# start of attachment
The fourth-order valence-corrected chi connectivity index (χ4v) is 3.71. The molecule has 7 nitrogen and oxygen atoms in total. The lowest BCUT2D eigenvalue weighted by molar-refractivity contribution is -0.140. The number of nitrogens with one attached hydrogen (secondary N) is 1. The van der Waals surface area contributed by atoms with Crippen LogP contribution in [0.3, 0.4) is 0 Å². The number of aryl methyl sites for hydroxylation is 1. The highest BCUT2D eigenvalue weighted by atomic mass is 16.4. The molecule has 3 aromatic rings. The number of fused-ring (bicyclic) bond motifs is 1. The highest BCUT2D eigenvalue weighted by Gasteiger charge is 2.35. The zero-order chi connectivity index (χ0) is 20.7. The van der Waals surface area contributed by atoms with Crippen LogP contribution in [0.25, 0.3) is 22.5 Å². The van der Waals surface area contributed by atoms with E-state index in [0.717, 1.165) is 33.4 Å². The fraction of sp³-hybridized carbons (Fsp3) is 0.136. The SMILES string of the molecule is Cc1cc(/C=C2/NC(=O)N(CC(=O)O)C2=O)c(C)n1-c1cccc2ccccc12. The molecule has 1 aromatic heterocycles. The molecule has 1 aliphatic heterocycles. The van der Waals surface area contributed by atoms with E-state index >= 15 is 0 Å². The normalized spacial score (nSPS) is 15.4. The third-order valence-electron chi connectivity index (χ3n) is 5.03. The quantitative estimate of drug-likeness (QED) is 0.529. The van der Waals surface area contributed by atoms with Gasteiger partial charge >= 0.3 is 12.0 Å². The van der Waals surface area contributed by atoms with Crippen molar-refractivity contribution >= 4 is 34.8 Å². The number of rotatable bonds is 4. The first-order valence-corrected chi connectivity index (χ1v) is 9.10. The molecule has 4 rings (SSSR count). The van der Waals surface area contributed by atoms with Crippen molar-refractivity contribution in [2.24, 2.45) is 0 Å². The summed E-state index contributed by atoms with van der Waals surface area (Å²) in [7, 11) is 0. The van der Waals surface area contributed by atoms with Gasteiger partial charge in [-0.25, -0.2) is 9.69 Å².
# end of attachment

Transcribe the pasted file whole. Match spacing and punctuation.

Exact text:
The fourth-order valence-corrected chi connectivity index (χ4v) is 3.71. The molecule has 7 nitrogen and oxygen atoms in total. The lowest BCUT2D eigenvalue weighted by molar-refractivity contribution is -0.140. The number of nitrogens with one attached hydrogen (secondary N) is 1. The van der Waals surface area contributed by atoms with Crippen LogP contribution in [0.3, 0.4) is 0 Å². The number of aryl methyl sites for hydroxylation is 1. The highest BCUT2D eigenvalue weighted by atomic mass is 16.4. The molecule has 3 aromatic rings. The number of fused-ring (bicyclic) bond motifs is 1. The highest BCUT2D eigenvalue weighted by Gasteiger charge is 2.35. The zero-order chi connectivity index (χ0) is 20.7. The van der Waals surface area contributed by atoms with Crippen LogP contribution in [0.25, 0.3) is 22.5 Å². The van der Waals surface area contributed by atoms with E-state index in [0.717, 1.165) is 33.4 Å². The fraction of sp³-hybridized carbons (Fsp3) is 0.136. The SMILES string of the molecule is Cc1cc(/C=C2/NC(=O)N(CC(=O)O)C2=O)c(C)n1-c1cccc2ccccc12. The molecule has 1 aromatic heterocycles. The molecule has 1 aliphatic heterocycles. The van der Waals surface area contributed by atoms with E-state index >= 15 is 0 Å². The normalized spacial score (nSPS) is 15.4. The third-order valence-electron chi connectivity index (χ3n) is 5.03. The quantitative estimate of drug-likeness (QED) is 0.529. The van der Waals surface area contributed by atoms with Gasteiger partial charge >= 0.3 is 12.0 Å². The van der Waals surface area contributed by atoms with Crippen molar-refractivity contribution >= 4 is 34.8 Å². The number of rotatable bonds is 4. The first-order valence-corrected chi connectivity index (χ1v) is 9.10. The molecule has 4 rings (SSSR count). The van der Waals surface area contributed by atoms with Crippen molar-refractivity contribution in [2.24, 2.45) is 0 Å². The summed E-state index contributed by atoms with van der Waals surface area (Å²) in [7, 11) is 0. The van der Waals surface area contributed by atoms with Gasteiger partial charge in [-0.25, -0.2) is 9.69 Å².